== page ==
Most of us only remember about 20% of what we hear, we’re told. While we may think that our children have perfected this selective filter of “in one ear and out the other”, in fact most of us do not really take in much of what goes in. Some of this is the reality that you cannot process everything: if your brain didn’t discard most stimuli without thinking about it, you would never get past what was directly in front of you. Think of it as a very elegant firewall that discards packets based on some simple rules. There have been some studies in brain damaged patients who actually do see, hear, smell and feel everything. They can’t handle it. It’s maddening. Although we talk about wanting to be more aware, we risk a breakdown if we really did it.
What interested me, though, was the thought that you can only assume that people remember 20% of what you tell them, and the speaker doesn’t get to choose the 20%. I’ve always had problems with talking to people about “important things”. I remember about 70-90% of anything that is told to me (it’s like having a parsing audio recorder in my head) and I always assumed that everyone else worked this way. When someone acted like I hadn’t said something I clearly told them two weeks ago, I figured they were simply stubborn. No, they really didn’t “hear” what I had said; that is, they didn’t store it, not necessarily because it wasn’t important but because they don’t store most of what they hear. I’m some sort of freak.
I’ve known that I’m odd in this respect at least since college. Early on, I realized that if I simply went to class and listened, I didn’t actually have to do much of the reading. I simply sat in every class and got mostly As on tests. Of course, that doesn’t work in differential equations, which explained my grade. I should have realized that my descending grades in calculus classes were inexorably leading to that big “F”. A smarter person would have realised that he had very few mathematical genes and quit at the C in Calc III.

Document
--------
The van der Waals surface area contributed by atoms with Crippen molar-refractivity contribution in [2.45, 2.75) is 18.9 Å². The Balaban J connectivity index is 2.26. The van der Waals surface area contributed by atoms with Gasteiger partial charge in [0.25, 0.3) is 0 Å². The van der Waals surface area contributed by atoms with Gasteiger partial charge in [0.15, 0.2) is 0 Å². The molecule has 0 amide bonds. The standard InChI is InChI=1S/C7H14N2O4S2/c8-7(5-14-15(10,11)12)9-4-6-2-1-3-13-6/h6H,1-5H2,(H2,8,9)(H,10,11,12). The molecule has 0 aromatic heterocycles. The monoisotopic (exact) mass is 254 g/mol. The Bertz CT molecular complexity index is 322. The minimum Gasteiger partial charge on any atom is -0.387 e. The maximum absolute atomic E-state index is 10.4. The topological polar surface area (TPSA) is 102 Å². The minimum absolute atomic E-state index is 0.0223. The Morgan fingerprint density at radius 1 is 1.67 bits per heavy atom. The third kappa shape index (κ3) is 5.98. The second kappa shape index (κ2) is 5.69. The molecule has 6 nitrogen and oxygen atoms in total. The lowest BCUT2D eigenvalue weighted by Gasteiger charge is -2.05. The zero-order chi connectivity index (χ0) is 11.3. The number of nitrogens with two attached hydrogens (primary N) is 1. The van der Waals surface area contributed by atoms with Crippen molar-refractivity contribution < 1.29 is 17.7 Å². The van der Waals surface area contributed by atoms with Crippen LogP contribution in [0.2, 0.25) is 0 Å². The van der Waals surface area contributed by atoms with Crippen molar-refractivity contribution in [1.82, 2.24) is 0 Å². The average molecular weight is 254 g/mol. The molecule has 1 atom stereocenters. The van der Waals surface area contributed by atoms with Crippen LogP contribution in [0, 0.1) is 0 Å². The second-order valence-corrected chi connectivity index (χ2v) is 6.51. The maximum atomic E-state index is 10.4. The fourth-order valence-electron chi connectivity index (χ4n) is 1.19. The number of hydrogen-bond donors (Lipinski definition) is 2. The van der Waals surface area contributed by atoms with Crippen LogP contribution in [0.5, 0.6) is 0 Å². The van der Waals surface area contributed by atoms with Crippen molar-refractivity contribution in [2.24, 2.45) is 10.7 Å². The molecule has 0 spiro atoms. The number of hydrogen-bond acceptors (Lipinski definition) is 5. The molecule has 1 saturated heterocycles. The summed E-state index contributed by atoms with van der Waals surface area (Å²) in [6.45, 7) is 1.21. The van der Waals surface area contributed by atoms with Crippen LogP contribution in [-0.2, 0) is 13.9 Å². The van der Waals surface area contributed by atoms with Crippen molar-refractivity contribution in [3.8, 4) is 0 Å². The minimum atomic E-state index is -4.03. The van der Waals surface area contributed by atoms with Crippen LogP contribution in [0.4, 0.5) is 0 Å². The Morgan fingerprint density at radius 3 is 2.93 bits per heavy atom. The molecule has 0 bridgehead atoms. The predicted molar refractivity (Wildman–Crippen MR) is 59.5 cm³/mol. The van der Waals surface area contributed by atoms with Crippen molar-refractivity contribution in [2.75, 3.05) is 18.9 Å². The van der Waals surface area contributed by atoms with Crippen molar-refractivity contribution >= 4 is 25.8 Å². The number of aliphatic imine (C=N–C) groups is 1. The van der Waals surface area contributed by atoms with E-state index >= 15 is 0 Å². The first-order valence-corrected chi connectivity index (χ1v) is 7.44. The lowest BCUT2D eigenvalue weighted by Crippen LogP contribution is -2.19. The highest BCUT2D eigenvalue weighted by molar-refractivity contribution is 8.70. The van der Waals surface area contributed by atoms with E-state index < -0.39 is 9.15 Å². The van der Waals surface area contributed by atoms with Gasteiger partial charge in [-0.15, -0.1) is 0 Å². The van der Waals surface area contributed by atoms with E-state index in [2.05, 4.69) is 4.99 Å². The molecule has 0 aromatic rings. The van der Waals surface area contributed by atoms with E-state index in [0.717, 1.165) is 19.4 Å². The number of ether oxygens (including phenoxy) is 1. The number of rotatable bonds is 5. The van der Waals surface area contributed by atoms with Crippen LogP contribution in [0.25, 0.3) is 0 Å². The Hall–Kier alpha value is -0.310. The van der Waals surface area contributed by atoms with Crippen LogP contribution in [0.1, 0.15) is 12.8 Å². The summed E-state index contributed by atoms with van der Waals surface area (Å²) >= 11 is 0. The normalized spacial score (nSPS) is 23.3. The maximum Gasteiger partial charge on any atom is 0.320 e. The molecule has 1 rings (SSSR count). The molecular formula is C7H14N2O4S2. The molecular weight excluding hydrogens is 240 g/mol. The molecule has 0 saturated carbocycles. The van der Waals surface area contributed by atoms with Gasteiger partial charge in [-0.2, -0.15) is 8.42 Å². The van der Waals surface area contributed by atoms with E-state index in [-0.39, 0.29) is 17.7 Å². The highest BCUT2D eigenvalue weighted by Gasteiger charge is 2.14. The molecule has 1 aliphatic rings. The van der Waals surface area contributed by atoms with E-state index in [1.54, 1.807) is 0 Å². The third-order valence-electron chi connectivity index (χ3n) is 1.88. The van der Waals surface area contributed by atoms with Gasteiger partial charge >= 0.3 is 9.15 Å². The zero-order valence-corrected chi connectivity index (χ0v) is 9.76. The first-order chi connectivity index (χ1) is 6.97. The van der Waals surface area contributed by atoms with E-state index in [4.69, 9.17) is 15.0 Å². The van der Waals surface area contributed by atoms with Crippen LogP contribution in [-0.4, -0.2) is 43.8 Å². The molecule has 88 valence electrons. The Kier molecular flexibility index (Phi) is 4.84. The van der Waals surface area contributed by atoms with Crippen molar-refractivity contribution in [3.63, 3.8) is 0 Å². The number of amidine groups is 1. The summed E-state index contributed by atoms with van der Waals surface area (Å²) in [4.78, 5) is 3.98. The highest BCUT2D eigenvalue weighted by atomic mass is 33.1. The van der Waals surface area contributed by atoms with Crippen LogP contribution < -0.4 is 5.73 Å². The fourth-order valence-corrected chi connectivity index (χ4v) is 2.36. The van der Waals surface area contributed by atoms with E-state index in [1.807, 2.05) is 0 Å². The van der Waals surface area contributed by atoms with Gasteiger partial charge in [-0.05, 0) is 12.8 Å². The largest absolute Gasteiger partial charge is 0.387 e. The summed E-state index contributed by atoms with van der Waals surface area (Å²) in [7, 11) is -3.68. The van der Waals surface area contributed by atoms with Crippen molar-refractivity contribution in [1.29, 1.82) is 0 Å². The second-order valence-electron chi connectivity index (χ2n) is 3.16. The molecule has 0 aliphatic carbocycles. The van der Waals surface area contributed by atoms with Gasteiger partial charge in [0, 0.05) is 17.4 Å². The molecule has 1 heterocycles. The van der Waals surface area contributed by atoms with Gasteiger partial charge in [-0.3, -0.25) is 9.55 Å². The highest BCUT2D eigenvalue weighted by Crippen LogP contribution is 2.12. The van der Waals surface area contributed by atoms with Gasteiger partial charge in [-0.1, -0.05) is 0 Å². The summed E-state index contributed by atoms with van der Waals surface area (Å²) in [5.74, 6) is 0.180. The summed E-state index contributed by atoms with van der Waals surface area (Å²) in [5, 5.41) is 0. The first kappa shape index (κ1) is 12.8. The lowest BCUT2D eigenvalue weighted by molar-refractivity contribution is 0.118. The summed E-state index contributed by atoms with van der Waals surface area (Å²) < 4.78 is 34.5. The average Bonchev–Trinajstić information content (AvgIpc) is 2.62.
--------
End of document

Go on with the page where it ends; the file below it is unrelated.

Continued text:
It always took me longer to read than my peers and I’ve only recently realized that it was because I was actually trying to understand the piece, rather than simply get through it with the basic points. My geophysics professor once told me that he actually preferred having me in class, even though it always came harder for me. According to him, I would sit there looking stunned for weeks and then, suddenly, a light would go off in my head and I would understand the entire concept backwards and forwards. I had mastered it while my peers simply got it enough to get by. The problem with that is that I’m useless until I’ve mentally mastered the area. That may explain my math grades.
He may have been right. For me, thinking about something is never straightforward, a logical progression from one point to another. Instead, it is a gathering of things I’ve heard or seen or read from the past (I swear I often pull up things I learned in high school 20 years ago) until suddenly, there’s the answer.
I can’t say whether it was screenwriter Scott Frank or director Jodie Foster who came up with the scene in Little Man Tate, but it provided a great visual representation. In it, Fred, the mathematical prodigy, is sitting in the audience while a mathematical competition is going on. A question is given (probably about the square root of some outrageous number). In Fred’s mind, numbers swirl about chaotically until WHAM! there’s the answer, which he embarrassingly shouts out. He didn’t go through a process to get the number: it simply happened. He could probably go through the proof but that’s not how he got there. Mathematicians apparently often get to answers in this way, in this sudden burst of knowledge, and then have to work backward from the answer to the proof.
A study of how a musical idiot savant memorizes music showed that he performed much better when the music was organized in certain ways. Certain atonal forms frustrated him, while he excelled more traditional melodic ones, almost perfectly reproducing upon his first hearing. They compared his results with the results of another savant who could say what day of the week a particular date landed on. Both seem to be using a series of internal algorithms that shortcut the process.
Why is any of this interesting? Because I wonder if all of this has direct relation to the idea of M?tis, the Greek idea of skilled or experiential knowledge. I’ve been having to make bread lately and I realize that the reason that I do not make good bread is because I don’t have the mētis of dough. I don’t really know when it has been kneaded enough, what the different signals of smell, texture and things I don’t even have terms for mean. People who make bread will do so through a complex process where they simply know when things are right. I’m not sure that it is simply that they have internalized the rules. I think that they have developed responses to complex sensory signals that allow them to adjust for their particular situation. Their skills would probably dive a bit if they moved from location or even that oven. Something has been stored in their memories but it may be non-verbal. (Pre-cognitive? That terms just sounds silly.)
I wonder if part of m?tis is the Little Man Tate phenomenon, this emergence of an answer from chaos. If it is, then we can never truly get at it. We can gather data but the pattern is unconsciously gotten.
Image Credit: Old watch mechanism. © Günay Mutlu — iStock.